After deliberating almost nine hours over two days, a U.S. District Court jury today convicted Philadelphia caterer Curtis Strong on 11 of 14 counts of selling cocaine to major league baseball players between 1980 and 1984.
After the verdict was read and Strong was led away by two U.S. marshals, Judge Gustave Diamond announced he was citing defense attorney Adam Renfroe Jr. for contempt of court for conduct "absolutely reprehensible" during Thursday's closing arguments of the 14-day trial. Renfroe was sentenced to 30 days in jail. The sentence was stayed pending an appeal.
Renfroe had based much of his defense on attacking the credibility of the seven player-witnesses and the immunity from prosecution granted them and other players, among them some of the biggest names in professional baseball. The prosecution said it granted the immunity only because there was no other way to build a case.
The testimony was at times shocking. There was testimony that Willie Stargell and Bill Madlock had dispensed amphetamines. Even Willie Mays, one of the greatest players in the history of the game, was mentioned as having possessed amphetamines, although he denied it. And National League runs-batted-in leader Dave Parker admitted not only to using cocaine but to arranging purchases for other players and making arrangements for another accused cocaine dealer to travel occasionally on Pittsburgh Pirates team flights.
The jury of nine women and three men found Strong guilty of selling cocaine three times each to Lonnie Smith, now of the Kansas City Royals; Parker, now of the Cincinnati Reds, and Enos Cabell, now of the Los Angeles Dodgers, and twice to former Pirate John Milner.
The jury acquitted Strong on one count each of selling to Parker, Cabell and Jeff Leonard of the San Francisco Giants. Two other counts returned by a grand jury May 31 were dropped at the request of U.S. Attorney J. Alan Johnson on Monday when the prosecution rested its case, which was based primarily on the testimony of the players.
Renfroe said he would appeal Strong's conviction and his own contempt citation.
Diamond denied a motion for Strong to remain free on bond pending sentencing, which was scheduled for Oct. 21. "The evidence indicates he was in the business of selling cocaine," Diamond said. "The likelihood is that he will pose a danger to the community."
Diamond scheduled a detention hearing Monday, asking Renfroe to produce at that time "clear and convincing evidence" to prove otherwise.
Strong, who was led out of the courthouse in chains, faces up to 15 years in prison and a $25,000 fine on each count.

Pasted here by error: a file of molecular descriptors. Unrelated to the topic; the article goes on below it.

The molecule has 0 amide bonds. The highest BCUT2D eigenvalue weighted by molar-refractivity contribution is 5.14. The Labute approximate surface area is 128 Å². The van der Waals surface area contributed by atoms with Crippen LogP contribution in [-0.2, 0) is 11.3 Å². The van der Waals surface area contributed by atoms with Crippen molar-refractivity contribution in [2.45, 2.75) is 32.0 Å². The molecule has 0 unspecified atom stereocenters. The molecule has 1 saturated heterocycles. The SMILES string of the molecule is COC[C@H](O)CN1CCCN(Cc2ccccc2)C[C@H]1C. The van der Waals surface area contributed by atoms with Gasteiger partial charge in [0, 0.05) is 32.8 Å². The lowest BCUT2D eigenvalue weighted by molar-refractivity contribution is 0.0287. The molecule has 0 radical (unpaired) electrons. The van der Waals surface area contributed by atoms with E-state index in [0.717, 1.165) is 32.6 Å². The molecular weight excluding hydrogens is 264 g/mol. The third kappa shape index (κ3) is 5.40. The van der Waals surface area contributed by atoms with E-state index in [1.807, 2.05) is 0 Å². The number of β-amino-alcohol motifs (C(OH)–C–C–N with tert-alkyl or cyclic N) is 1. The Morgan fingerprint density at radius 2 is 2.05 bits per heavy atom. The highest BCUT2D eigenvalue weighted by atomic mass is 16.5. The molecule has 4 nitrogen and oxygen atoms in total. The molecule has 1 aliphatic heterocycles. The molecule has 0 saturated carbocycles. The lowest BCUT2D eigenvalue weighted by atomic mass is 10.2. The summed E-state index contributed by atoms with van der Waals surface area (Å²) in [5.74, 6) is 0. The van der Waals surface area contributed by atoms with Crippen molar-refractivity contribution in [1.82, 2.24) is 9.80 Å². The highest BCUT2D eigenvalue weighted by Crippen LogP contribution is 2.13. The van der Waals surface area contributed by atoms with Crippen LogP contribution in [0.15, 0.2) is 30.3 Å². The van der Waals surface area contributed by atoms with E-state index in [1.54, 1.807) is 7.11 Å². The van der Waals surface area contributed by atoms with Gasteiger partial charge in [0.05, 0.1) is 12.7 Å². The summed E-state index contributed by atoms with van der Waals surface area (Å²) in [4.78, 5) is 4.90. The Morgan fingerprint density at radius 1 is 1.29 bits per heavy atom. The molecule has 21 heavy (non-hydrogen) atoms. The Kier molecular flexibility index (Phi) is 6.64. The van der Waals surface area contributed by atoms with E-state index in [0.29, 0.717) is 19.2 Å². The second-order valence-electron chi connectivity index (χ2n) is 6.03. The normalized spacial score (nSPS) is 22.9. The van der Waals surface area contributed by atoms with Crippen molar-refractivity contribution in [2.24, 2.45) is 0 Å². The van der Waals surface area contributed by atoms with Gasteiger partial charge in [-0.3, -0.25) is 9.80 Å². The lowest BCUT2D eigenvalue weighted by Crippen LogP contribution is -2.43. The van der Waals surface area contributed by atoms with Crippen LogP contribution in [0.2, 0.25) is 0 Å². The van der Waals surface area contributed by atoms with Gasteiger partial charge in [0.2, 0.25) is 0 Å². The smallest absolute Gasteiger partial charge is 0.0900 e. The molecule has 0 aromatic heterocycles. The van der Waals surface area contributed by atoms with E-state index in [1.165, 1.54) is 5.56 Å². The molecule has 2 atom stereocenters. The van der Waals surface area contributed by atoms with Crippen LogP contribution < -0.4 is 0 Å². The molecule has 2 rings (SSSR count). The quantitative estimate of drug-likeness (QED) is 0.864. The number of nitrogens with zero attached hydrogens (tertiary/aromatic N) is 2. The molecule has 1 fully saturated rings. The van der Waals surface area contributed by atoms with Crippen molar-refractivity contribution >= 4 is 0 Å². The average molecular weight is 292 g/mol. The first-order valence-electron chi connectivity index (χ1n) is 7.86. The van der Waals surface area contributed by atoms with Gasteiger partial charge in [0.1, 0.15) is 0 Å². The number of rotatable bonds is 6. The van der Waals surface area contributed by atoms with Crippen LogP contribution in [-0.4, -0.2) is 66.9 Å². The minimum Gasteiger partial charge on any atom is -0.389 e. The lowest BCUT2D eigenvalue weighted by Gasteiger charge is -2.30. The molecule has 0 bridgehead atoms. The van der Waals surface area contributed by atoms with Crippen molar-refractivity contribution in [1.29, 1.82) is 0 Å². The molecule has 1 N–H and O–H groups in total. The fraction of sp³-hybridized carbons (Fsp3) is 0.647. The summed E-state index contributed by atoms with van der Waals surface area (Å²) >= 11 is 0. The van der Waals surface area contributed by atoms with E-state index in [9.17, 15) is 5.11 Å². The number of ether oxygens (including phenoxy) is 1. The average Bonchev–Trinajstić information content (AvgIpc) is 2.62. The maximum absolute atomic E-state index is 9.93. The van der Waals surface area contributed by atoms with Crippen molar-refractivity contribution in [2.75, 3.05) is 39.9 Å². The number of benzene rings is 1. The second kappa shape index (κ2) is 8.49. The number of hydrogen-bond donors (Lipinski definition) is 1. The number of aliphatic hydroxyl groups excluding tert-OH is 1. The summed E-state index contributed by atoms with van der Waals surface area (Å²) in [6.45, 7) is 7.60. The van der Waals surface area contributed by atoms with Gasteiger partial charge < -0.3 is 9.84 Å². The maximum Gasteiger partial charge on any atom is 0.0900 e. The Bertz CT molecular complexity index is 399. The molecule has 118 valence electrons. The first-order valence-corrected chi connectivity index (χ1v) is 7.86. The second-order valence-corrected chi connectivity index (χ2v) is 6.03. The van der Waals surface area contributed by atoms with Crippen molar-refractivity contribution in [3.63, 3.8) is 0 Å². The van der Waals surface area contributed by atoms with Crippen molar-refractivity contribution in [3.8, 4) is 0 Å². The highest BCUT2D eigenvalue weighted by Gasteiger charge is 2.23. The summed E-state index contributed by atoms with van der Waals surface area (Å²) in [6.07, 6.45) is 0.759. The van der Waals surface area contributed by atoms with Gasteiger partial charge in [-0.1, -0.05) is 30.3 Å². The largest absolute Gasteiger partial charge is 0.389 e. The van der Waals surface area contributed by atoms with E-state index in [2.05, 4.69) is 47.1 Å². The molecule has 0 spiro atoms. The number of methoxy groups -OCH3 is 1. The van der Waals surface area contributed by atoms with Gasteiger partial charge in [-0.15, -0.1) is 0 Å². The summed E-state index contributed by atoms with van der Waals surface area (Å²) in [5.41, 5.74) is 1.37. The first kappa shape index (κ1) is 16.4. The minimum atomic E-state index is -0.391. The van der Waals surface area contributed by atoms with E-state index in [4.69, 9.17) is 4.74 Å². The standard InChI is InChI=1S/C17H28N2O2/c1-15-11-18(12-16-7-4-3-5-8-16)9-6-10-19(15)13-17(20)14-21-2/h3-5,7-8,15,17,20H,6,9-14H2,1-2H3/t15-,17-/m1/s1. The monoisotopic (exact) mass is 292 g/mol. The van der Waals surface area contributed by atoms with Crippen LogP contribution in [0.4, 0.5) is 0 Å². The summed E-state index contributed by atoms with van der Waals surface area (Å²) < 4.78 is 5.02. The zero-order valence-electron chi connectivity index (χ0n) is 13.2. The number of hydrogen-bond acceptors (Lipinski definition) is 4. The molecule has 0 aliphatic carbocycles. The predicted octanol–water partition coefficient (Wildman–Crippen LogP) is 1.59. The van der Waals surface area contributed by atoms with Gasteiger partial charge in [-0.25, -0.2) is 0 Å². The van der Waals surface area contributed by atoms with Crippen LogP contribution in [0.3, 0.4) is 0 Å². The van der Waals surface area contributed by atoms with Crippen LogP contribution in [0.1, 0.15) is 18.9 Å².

After the verdict was read, Diamond turned and told the jurors: "I will not comment on the verdict other than to say it was based well within the evidence introduced in the trial."
Throughout the trial, Renfroe had insisted it was baseball, not his client, who was on trial here. He argued that his client was a scapegoat for the players, whom he called junkies and the real dealers. There was testimony that players sold cocaine to each other, but not for profit, and none of them said they still used the drug.
In his final words before dismissing the jury, Diamond said:
"There are millions of baseball fans out there -- of all ages. Because of the publicity generated, we have now brought the matter of the cocaine problem in this country to the attention of its young people.
"While it may be they have found some of their idols have feet of clay, they also understand the evils and dangers of fooling around with drugs, as no advertising campaign ever could have done. So it serves that purpose."
Baseball Commissioner Peter Ueberroth, who favors mandatory drug testing, has not commented during these legal proceedings and today his office reiterated that no statement would be immediately forthcoming.
Strong is the fourth of seven Pennsylvania men outside baseball to be convicted after being indicted May 31 on cocaine-trafficking charges. The other three entered plea bargains. The trial of Robert McCue resumes Monday, with Milner scheduled to testify, and Shelby Greer is scheduled to complete a plea bargain Tuesday. Jeff Mosco has pleaded not guilty, and a trial date has not been set.
Johnson, who has been criticized for granting immunity to the players, was asked if he was vindicated.
"The verdict speaks for itself," the prosecutor said. "In addition to the verdict, in connection with the defendant, I hope the media attention has alerted the public and especially the youth of this country to the dangers of cocaine."
Johnson estimated that 22 million Americans have tried cocaine and that 5,000 people a day in the United States try it for the first time.
Following dismissal of the jury on Wednesday after the defense rested, the lawyers and the judge argued in open court over what was proper to use in closing arguments. Diamond specifically told Renfroe he could ask the jury to use the issue of immunity to consider the players' credibility but could not ask them to question the government's decision to grant it.
Diamond, in finding Renfroe in contempt, also cited the lawyer for referring to the time his client might have to spend in jail, because the jury does not consider punishment. Johnson objected frequently during Renfroe's closing argument, and Diamond generally sustained those objections.
Diamond admonished Renfroe frequently both in open court and in side conferences with the lawyers. "The record will indicate at sidebar the court admonished him on . . . innumerable occasions," the judge said.
Diamond read a transcript of a sidebar conference Thursday in which he told Renfroe his conduct was "absolutely reprehensible and it will not go unnoticed by the court. The only reason I won't cite you for contempt now is . . . we might have to declare a mistrial."